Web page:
Pumpkin is not terribly high in sugars and is definitely low in fats. Further, it has a decent amount of potassium, at .4 grams per cup.
While that is higher in a human context, it poses little to no disruption to a horse’s daily intake, as hay typically yields 8.5 grams per cup. Horses are potassium-eating machines.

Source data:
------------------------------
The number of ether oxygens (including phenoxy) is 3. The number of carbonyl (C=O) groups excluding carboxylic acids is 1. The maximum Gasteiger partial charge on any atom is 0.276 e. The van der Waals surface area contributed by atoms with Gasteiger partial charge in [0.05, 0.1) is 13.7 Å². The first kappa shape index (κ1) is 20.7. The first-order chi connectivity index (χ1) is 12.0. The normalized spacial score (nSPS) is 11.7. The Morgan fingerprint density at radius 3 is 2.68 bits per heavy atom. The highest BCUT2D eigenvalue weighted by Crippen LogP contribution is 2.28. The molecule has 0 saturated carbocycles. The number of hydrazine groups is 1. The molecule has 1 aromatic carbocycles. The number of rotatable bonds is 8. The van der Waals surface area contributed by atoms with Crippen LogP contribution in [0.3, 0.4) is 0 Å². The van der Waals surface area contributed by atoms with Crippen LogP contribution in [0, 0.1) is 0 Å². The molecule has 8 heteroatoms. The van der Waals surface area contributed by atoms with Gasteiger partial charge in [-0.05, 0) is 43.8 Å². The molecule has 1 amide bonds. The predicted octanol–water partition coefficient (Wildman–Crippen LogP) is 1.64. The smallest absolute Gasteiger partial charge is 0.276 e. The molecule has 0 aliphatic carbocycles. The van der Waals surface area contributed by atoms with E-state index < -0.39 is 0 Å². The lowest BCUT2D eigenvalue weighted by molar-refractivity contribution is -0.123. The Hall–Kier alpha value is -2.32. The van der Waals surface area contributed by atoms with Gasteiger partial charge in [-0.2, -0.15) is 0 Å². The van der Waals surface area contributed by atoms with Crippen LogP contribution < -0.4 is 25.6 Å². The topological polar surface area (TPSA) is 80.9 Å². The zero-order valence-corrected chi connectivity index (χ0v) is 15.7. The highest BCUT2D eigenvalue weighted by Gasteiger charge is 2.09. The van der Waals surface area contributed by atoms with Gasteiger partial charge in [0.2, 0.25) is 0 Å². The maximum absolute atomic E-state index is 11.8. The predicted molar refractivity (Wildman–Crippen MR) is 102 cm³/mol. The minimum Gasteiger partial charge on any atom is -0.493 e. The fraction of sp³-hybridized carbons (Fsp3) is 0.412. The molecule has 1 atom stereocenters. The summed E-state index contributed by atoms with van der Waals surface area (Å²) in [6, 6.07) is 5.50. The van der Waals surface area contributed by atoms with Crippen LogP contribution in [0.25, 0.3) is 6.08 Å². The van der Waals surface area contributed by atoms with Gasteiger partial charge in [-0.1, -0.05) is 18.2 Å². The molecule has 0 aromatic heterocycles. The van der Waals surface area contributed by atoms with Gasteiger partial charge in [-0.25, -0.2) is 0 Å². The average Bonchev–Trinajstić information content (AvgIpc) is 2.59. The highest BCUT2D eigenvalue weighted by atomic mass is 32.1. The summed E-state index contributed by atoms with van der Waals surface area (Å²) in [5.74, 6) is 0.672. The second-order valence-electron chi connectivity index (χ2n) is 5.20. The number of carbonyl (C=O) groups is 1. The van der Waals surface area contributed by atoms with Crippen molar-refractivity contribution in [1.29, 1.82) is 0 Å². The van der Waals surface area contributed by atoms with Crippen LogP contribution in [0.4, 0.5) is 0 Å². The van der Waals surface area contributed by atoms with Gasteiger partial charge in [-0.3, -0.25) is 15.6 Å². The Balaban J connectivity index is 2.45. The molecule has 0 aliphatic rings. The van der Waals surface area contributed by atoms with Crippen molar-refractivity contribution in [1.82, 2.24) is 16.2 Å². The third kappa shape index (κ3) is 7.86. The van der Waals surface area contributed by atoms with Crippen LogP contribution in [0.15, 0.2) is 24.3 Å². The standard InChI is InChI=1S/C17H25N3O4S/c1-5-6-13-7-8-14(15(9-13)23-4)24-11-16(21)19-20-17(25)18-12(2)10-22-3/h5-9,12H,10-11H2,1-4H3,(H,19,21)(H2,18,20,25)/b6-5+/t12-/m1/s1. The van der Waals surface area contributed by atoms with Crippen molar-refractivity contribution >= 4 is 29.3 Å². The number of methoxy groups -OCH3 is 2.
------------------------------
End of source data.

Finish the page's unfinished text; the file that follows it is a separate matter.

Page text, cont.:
Further, pumpkins (the flesh and the seeds alike) contain a number of beneficial vitamins and properties, many of which you can find marketed in dietary supplements, such as:
Carotenes: Helps with developing eyes/vision and strong bonesFatty acids: These are necessary components that are excellent for heart healthFiber: Well known to help aid in digestionMinerals: Calcium, copper, phosphorus and potassium, all of which are part of a body’s essential nutrients for healthy functioning